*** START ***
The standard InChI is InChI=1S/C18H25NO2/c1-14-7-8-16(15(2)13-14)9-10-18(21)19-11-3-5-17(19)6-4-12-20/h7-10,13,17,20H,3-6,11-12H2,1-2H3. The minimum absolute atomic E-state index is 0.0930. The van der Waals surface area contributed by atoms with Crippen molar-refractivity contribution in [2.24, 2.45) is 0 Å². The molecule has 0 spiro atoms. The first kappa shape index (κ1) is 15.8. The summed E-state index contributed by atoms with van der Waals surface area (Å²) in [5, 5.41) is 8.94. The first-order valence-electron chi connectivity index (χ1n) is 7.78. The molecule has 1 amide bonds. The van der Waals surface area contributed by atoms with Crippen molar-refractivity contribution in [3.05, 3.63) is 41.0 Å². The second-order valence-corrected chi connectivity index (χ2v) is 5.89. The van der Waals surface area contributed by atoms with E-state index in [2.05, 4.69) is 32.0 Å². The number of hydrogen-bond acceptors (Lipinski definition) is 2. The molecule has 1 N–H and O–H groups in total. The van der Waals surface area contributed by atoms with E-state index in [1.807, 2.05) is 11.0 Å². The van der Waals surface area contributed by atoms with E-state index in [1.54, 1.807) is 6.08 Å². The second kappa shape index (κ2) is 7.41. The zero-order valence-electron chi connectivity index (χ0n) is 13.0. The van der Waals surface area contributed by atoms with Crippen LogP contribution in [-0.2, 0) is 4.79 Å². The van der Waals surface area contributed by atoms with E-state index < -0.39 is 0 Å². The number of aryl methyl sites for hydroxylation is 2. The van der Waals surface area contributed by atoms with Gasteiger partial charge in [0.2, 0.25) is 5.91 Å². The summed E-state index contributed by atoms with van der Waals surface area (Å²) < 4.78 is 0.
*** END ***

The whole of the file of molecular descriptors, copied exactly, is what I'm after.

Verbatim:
The standard InChI is InChI=1S/C18H25NO2/c1-14-7-8-16(15(2)13-14)9-10-18(21)19-11-3-5-17(19)6-4-12-20/h7-10,13,17,20H,3-6,11-12H2,1-2H3. The minimum absolute atomic E-state index is 0.0930. The van der Waals surface area contributed by atoms with Crippen molar-refractivity contribution in [2.24, 2.45) is 0 Å². The molecule has 0 spiro atoms. The first kappa shape index (κ1) is 15.8. The summed E-state index contributed by atoms with van der Waals surface area (Å²) in [5, 5.41) is 8.94. The first-order valence-electron chi connectivity index (χ1n) is 7.78. The molecule has 1 amide bonds. The van der Waals surface area contributed by atoms with Crippen molar-refractivity contribution in [3.05, 3.63) is 41.0 Å². The second-order valence-corrected chi connectivity index (χ2v) is 5.89. The van der Waals surface area contributed by atoms with E-state index in [2.05, 4.69) is 32.0 Å². The number of hydrogen-bond acceptors (Lipinski definition) is 2. The molecule has 1 N–H and O–H groups in total. The van der Waals surface area contributed by atoms with E-state index in [1.807, 2.05) is 11.0 Å². The van der Waals surface area contributed by atoms with E-state index in [1.54, 1.807) is 6.08 Å². The second kappa shape index (κ2) is 7.41. The zero-order valence-electron chi connectivity index (χ0n) is 13.0. The van der Waals surface area contributed by atoms with Crippen LogP contribution in [-0.2, 0) is 4.79 Å². The van der Waals surface area contributed by atoms with E-state index < -0.39 is 0 Å². The number of aryl methyl sites for hydroxylation is 2. The van der Waals surface area contributed by atoms with Gasteiger partial charge in [0.2, 0.25) is 5.91 Å². The summed E-state index contributed by atoms with van der Waals surface area (Å²) < 4.78 is 0.